The settlement grew quickly, with other wealthy buyers establishing their own country estates outside of town. Those who worked for or sold things to them moved into the growing hamlet. In 1892, a local newspaper, the Round Table, reported the observations of a visitor from Poughkeepsie on what the village, which he praised for its "evident harmony and cooperation between the millionaire population and the unmoneyed people", lacked:
You have fine roads, fine stores, fine churches and no school house! This is un-American. Where the church points to heaven, the schoolhouse tower should guard the earthly estate. These twins of good society should never be separated.
The visitor called for one of the wealthy local residents to rise to the occasion and endow a public school in Millbrook, "a monument that outlasts time".
The next year a meeting was called to consider that possibility. A site was initially selected near the old wooden schoolhouse on Elm Street, built shortly after the hamlet was subdivided. In the autumn of that year Samuel Thorne, a wealthy resident with deep roots in the area, announced that plans were nearly complete for the present school, on a different parcel of land. He would name it Thorne Memorial for his late parents Jonathan and Lydia.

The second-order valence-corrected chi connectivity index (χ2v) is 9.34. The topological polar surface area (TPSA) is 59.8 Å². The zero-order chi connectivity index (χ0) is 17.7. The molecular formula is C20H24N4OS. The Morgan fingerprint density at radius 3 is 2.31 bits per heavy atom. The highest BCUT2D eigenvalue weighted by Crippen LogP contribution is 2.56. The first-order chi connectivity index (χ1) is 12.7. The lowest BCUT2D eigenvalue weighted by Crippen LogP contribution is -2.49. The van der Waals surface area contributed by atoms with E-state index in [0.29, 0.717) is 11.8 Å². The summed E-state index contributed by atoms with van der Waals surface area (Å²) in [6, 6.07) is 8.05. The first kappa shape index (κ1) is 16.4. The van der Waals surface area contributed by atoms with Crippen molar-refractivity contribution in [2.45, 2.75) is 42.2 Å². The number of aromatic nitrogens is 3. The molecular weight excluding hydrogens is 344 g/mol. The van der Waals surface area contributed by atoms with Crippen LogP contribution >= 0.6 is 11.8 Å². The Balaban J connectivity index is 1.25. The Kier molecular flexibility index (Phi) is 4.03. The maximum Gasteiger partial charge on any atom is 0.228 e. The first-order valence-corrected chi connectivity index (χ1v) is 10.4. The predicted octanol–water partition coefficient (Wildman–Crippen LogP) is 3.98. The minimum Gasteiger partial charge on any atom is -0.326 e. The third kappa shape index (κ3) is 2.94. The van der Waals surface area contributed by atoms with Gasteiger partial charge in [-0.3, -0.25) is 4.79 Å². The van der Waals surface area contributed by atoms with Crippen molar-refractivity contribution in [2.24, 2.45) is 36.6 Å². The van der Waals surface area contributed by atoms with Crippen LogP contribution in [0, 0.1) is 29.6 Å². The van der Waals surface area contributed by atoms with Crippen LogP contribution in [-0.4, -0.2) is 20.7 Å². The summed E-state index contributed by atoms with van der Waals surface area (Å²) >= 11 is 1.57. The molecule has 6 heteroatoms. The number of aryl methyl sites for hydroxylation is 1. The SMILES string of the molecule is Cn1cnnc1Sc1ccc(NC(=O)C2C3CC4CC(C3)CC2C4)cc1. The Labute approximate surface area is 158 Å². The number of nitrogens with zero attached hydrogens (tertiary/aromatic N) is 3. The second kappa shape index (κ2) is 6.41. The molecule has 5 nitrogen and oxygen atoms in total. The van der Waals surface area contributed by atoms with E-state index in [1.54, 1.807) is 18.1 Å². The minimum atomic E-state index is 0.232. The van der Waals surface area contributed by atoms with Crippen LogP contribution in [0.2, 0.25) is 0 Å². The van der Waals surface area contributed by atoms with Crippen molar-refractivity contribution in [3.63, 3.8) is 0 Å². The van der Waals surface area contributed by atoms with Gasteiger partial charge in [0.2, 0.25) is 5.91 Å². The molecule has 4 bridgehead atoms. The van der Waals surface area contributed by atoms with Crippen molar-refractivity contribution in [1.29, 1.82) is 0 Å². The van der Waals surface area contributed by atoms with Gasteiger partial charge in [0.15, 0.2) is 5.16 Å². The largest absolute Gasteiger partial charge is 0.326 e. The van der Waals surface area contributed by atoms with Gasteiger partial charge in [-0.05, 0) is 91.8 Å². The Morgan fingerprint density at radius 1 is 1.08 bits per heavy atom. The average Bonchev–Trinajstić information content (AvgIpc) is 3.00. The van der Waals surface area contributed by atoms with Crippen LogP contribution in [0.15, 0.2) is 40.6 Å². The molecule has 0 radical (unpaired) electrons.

Thorne's school was to be state-of-the-art for its era. The new school was fireproof, long before this became common or mandatory. The Round Table said the new school had the potential to make Millbrook "first in educational advantages among villages of its size in Dutchess County".
No hard documentation exists for the architect or builders, but recent investigation has found that they were likely William J. Beardsley and the Cornwall firm of Mead and Taft respectively. Christopher Gray has found that Beardsley, who established himself later with the 1903 Dutchess County Court House in Poughkeepsie and went on to design many public buildings in the state, lived on the same Millbrook street as Frank Welling, supervisor of the construction for the school board. His 1933 obituary also referred to "a school in Millbrook" as being one of his works. Mead and Taft had recently built nearby Halcyon Hall and were known for their ability to finish such large projects.
It was completed and opened in September 1895. The Thorne family wanted to donate it to the community, but at the time there was no formal entity that could accept the gift. So, at the end of the year, Millbrook voted overwhelmingly to incorporate as a village.
The original school property included a stable and blacksmith shop as outbuildings. The former is no longer extant; the latter is but is used for storage. The school continued to be used as the village's high school until the creation of the present Millbrook Central School District in 1962. There have been very few alterations to it save for the removal of the original flagpole and cupola. It continues to be used for special-interest classes and community event until recently when the Millbrook Board of Trustees decided that the cost of keeping the building open was too great for amount of use.